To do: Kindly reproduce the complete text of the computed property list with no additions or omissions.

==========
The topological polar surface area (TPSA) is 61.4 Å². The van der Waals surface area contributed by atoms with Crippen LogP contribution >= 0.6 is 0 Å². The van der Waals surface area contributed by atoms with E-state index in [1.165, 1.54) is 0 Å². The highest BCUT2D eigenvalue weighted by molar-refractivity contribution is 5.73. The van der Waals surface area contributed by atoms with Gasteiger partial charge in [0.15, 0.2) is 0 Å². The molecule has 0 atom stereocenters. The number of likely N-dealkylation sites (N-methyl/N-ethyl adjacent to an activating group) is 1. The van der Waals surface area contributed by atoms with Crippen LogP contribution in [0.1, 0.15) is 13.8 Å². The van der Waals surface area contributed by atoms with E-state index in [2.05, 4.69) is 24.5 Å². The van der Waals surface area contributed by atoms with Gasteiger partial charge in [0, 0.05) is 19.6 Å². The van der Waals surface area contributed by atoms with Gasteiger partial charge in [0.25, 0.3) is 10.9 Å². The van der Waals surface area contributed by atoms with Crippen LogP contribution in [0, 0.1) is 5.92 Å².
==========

The topological polar surface area (TPSA) is 61.4 Å². The van der Waals surface area contributed by atoms with Crippen LogP contribution >= 0.6 is 0 Å². The van der Waals surface area contributed by atoms with E-state index in [1.165, 1.54) is 0 Å². The highest BCUT2D eigenvalue weighted by molar-refractivity contribution is 5.73. The van der Waals surface area contributed by atoms with Gasteiger partial charge in [0.15, 0.2) is 0 Å². The molecule has 0 atom stereocenters. The number of likely N-dealkylation sites (N-methyl/N-ethyl adjacent to an activating group) is 1. The van der Waals surface area contributed by atoms with Crippen LogP contribution in [0.1, 0.15) is 13.8 Å². The van der Waals surface area contributed by atoms with E-state index in [2.05, 4.69) is 24.5 Å². The van der Waals surface area contributed by atoms with Gasteiger partial charge in [0, 0.05) is 19.6 Å². The van der Waals surface area contributed by atoms with Gasteiger partial charge in [0.25, 0.3) is 10.9 Å². The van der Waals surface area contributed by atoms with Crippen LogP contribution in [0, 0.1) is 5.92 Å².